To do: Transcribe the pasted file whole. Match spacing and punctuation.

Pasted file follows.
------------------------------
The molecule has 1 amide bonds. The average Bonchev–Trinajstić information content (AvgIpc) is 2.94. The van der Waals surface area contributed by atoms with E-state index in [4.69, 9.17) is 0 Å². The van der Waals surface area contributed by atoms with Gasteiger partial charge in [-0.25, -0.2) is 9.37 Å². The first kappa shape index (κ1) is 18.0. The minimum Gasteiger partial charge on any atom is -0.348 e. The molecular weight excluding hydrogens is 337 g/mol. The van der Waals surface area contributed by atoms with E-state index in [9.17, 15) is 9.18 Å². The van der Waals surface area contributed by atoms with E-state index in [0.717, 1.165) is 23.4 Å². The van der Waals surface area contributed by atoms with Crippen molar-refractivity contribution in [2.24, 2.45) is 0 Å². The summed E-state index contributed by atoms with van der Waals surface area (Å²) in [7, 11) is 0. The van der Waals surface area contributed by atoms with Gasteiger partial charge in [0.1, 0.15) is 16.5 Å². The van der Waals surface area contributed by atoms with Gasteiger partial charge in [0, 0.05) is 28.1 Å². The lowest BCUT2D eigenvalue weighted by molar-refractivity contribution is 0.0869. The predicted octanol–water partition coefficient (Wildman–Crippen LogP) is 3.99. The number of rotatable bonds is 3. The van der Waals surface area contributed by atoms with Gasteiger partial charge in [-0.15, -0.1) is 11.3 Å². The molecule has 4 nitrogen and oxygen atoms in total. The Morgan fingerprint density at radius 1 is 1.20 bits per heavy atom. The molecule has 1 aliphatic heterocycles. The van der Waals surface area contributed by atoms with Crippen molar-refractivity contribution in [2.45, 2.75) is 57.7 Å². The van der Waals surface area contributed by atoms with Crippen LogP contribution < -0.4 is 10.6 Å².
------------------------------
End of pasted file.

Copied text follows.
The molecule has 1 amide bonds. The average Bonchev–Trinajstić information content (AvgIpc) is 2.94. The van der Waals surface area contributed by atoms with E-state index in [4.69, 9.17) is 0 Å². The van der Waals surface area contributed by atoms with Gasteiger partial charge in [-0.25, -0.2) is 9.37 Å². The first kappa shape index (κ1) is 18.0. The minimum Gasteiger partial charge on any atom is -0.348 e. The molecular weight excluding hydrogens is 337 g/mol. The van der Waals surface area contributed by atoms with E-state index in [9.17, 15) is 9.18 Å². The van der Waals surface area contributed by atoms with E-state index in [0.717, 1.165) is 23.4 Å². The van der Waals surface area contributed by atoms with Crippen molar-refractivity contribution in [2.24, 2.45) is 0 Å². The summed E-state index contributed by atoms with van der Waals surface area (Å²) in [7, 11) is 0. The van der Waals surface area contributed by atoms with Gasteiger partial charge in [0.1, 0.15) is 16.5 Å². The van der Waals surface area contributed by atoms with Gasteiger partial charge in [0, 0.05) is 28.1 Å². The lowest BCUT2D eigenvalue weighted by molar-refractivity contribution is 0.0869. The predicted octanol–water partition coefficient (Wildman–Crippen LogP) is 3.99. The number of rotatable bonds is 3. The van der Waals surface area contributed by atoms with Gasteiger partial charge in [-0.15, -0.1) is 11.3 Å². The molecule has 4 nitrogen and oxygen atoms in total. The Morgan fingerprint density at radius 1 is 1.20 bits per heavy atom. The molecule has 1 aliphatic heterocycles. The van der Waals surface area contributed by atoms with Crippen molar-refractivity contribution in [2.45, 2.75) is 57.7 Å². The van der Waals surface area contributed by atoms with Crippen LogP contribution < -0.4 is 10.6 Å².